Monthly Archives: April 2013

3) The Eyes of the Dragon

By: Stephen King

Date Finished: 04.01.13

by Stephen King

“That is the story, and sometimes stories tell more than histories, and more quickly, too.”

My very first Stephen King novel!  And, boy, was this a great place to start.

The story revolves around the royal family of a country called Delain and the king’s advisor Flagg, who is in fact an evil magician.  Flagg’s only desire is for power without the potential for personal harm, which is best achieved by whispering in the ear of a weak king.  Unfortunately for Flagg, the crown prince, Peter is a strong, kind, and clever boy — the very opposite of what he needs.  Before knowing the danger, Peter falls into the trap set for him and must find a way out of it for the sake of his kingdom, which Flagg has brought to the brink of ruin.

King’s storytelling is exquisite with a self-referential narrator that is in no way involved in the plot.  This narrator speaks with a casual voice making him feel like he’s in the room with you.  It’s not exactly a campfire story, but it has that level of intimacy.  There are also many times throughout the book when the narrator says, “That’s something you must decide for yourself.”  This mantra is certainly audacious, but it works.  Hats off to you, Mr. King, for knowing exactly how far you can push the boundaries.

Speaking of boundaries, this book redefined short chapters.  It’s absolutely absurd to reach Chapter 70 when you’re only halfway through a book, but I love the brevity of scenes.  And at the end, as all the storylines converge, the chapters shrink rapidly until they’re only half a page.  This simple device brilliantly propels the story forward.  Throughout, the pacing couldn’t be more perfect as one antidote flows seamlessly into the next, providing a lengthy and intricate backstory.  It’s not an idle history either, as every detail becomes crucial to the bigger story — at least from the narrator’s view, since we are invited to decide for ourselves.

It’s a delicious tale, but I most love how the characters are introduced and how complete they are, from the crown prince to the nameless palace guard.  You can tell that each person who makes it onto the page has their own history and motivation, whether or not it’s explicitly mentioned.  Happily, the narration allows us to intimately know several different characters.  Even the sled dog gets a chapter of her own.  The specificity of the characters makes every interaction significant and rich.

In a nutshell?  Seamless.  Riveting.  Marvelous.

At the end of the day: Really, really, really for me

2) A Gift of Magic

By: Lois Duncan

Date Finished: 02.15.13

by Lois Duncan

A dying grandmother leaves some less traditional gifts to her grandchildren — to Brendon, the gift of music, to Kirby the gift of dance, and to Nancy the gift of magic, or in this case, ESP.  Due to their father’s job, the family lives a largely nomadic life until the two girls are freshmen in high school, then their mother brings them to her hometown in Florida.  Nancy (the one with ESP) has the hardest time adjusting to a settled life and fears losing her sister to world of dance.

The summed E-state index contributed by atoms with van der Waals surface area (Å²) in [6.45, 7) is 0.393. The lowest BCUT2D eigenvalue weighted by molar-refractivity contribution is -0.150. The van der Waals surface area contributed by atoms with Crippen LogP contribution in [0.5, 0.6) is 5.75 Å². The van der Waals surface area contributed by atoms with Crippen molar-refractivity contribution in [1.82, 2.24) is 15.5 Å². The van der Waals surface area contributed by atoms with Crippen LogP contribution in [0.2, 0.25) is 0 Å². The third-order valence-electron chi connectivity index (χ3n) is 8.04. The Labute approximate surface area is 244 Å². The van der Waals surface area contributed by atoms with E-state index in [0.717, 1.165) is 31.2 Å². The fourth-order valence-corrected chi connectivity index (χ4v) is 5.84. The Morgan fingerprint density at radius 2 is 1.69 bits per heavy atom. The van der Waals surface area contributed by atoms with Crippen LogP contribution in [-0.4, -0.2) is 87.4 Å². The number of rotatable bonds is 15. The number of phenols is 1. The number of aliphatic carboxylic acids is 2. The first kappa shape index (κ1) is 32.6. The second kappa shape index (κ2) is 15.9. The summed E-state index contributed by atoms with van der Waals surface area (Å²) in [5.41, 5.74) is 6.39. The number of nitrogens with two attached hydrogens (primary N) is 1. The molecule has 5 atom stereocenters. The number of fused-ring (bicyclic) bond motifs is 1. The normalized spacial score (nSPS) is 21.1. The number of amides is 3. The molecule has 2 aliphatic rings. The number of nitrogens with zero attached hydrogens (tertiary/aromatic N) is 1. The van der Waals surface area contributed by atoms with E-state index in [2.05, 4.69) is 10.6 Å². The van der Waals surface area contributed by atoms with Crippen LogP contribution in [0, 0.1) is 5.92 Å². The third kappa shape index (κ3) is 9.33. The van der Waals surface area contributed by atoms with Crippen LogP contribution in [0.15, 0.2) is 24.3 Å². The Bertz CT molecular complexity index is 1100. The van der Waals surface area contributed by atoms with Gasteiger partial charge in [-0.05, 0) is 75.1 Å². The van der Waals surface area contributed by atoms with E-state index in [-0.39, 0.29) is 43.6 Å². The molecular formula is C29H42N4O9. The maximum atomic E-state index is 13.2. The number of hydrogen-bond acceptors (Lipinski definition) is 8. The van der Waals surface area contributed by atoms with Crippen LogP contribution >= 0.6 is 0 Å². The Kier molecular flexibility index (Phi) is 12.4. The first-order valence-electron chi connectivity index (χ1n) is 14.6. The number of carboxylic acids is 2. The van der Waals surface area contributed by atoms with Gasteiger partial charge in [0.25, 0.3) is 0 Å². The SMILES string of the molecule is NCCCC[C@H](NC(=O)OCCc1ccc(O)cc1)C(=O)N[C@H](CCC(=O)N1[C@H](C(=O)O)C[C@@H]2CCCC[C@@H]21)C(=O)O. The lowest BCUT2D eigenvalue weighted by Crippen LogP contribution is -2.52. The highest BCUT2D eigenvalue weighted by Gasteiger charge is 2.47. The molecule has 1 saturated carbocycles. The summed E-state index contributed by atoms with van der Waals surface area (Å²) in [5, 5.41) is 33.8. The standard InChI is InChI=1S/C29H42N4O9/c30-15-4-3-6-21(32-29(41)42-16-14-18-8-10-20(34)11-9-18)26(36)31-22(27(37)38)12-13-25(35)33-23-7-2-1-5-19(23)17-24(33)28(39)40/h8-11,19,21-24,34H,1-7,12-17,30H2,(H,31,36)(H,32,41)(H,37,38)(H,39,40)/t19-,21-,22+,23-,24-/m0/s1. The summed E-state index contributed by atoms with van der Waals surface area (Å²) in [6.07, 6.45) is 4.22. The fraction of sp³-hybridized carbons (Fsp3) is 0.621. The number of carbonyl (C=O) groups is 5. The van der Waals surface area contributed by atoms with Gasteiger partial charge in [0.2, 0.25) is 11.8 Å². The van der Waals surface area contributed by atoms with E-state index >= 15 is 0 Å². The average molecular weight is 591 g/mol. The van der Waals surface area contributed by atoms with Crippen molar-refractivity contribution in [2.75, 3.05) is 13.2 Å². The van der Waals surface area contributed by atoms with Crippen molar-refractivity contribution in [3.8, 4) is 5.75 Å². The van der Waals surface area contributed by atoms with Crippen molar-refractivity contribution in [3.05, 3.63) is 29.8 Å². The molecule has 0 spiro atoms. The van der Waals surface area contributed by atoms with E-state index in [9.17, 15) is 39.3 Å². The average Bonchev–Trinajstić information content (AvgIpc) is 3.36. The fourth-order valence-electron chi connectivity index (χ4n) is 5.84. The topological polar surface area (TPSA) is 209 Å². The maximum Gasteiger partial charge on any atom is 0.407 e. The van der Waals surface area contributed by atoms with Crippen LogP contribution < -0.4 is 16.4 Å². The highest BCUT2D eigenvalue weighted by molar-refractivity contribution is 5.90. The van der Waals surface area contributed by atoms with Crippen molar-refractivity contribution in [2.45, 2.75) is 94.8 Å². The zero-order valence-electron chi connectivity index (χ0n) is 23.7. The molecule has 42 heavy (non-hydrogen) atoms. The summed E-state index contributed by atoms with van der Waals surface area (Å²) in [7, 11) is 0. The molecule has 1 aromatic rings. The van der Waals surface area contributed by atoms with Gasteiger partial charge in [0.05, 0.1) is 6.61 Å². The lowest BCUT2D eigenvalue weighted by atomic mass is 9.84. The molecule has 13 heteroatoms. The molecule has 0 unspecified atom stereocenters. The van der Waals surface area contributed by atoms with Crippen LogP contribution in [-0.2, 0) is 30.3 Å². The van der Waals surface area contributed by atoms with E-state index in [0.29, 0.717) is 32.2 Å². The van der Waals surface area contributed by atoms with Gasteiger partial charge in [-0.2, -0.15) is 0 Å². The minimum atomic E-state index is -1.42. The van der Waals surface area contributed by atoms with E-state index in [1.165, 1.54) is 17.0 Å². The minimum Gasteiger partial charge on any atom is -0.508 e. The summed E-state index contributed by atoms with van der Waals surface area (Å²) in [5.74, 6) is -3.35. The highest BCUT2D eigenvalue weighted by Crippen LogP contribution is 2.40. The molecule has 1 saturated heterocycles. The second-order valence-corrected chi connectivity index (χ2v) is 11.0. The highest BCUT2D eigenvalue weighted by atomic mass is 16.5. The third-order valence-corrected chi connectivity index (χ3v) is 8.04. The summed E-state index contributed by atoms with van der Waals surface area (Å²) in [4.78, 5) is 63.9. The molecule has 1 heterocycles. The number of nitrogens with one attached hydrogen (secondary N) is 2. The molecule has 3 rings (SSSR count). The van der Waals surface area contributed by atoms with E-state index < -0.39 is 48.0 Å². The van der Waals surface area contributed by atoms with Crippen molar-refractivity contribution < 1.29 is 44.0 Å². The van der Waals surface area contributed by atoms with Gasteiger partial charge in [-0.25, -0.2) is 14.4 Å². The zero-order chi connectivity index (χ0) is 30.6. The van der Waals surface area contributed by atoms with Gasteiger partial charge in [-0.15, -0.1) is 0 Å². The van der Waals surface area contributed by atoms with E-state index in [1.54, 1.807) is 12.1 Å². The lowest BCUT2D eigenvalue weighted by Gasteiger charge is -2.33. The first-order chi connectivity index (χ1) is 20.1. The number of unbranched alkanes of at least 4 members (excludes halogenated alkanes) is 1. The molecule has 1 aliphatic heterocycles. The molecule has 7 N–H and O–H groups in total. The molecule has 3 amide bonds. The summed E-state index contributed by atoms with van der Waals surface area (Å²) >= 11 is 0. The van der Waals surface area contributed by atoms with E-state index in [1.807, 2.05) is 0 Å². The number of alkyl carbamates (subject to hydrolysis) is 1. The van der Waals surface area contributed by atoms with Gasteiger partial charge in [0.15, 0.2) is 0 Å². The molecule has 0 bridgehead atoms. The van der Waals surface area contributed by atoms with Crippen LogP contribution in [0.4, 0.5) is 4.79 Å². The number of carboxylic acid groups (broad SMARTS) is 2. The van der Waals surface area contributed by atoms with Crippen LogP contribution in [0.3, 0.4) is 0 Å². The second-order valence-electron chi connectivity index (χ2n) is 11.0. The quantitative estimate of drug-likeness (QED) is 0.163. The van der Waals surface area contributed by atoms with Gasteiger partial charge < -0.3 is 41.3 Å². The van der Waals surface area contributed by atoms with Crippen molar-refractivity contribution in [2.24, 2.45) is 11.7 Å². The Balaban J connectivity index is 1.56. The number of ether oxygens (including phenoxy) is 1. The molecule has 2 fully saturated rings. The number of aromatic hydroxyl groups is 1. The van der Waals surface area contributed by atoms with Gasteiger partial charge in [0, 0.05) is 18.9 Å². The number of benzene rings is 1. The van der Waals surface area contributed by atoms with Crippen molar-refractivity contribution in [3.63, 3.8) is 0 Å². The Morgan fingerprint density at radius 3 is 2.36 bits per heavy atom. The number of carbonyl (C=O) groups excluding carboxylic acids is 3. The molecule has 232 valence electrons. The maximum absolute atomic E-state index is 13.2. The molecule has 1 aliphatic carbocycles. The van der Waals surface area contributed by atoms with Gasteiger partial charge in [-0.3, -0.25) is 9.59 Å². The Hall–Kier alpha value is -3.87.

I didn’t realize until I read through an interview at the end, that I had read an updated version of the book.  The slang had been altered and it seems some significant character changes had been made.  Specifically, the two girls had originally been in seventh and eighth grade, but in this version became ninth grade twins.  The choice to make them twins seems natural, but the change of age was not particularly helpful.  Duncan’s intention was to make the girls older so the book would fit in with the young adult genre which was just emerging at the time.  Unfortunately, the rest of the story doesn’t support a young adult audience these days.

As a girl who’s read tons of fantasy novels, I expected true magic, but got ESP instead.  I’m not sure I approve of using the term this way, but I do love how Nancy’s ability was readily accepted.  It had become a natural part of the family’s life style and while they exercised some caution around strangers, the main characters were surprisingly nonchalant about the whole thing.   It was certainly refreshing the way this special ability was handled.

I also liked the attention given to the other characters, especially Kirby and Brendon.  Nancy is the clear main character, but it was nice to see the others through their own perspective.  Unfortunately, the two biggest events in the book happened to the lesser characters.  Nancy is a practiced worrier and experiences real fear, but no personal danger.  Also, both these events happen near the end of the book and are hardly addressed before it’s over, which is a bit of a let down.

Duncan does play with expectations in an interesting way throughout.  Nancy has wonderfully strong convictions due to her ability to see the future, but while the heart of what she says comes true, her interpretation is often wrong.  This doesn’t happen in a sitcom kind of way, rather in a genuine, growing up kind of way.

At the end of the day: For my younger self, perhaps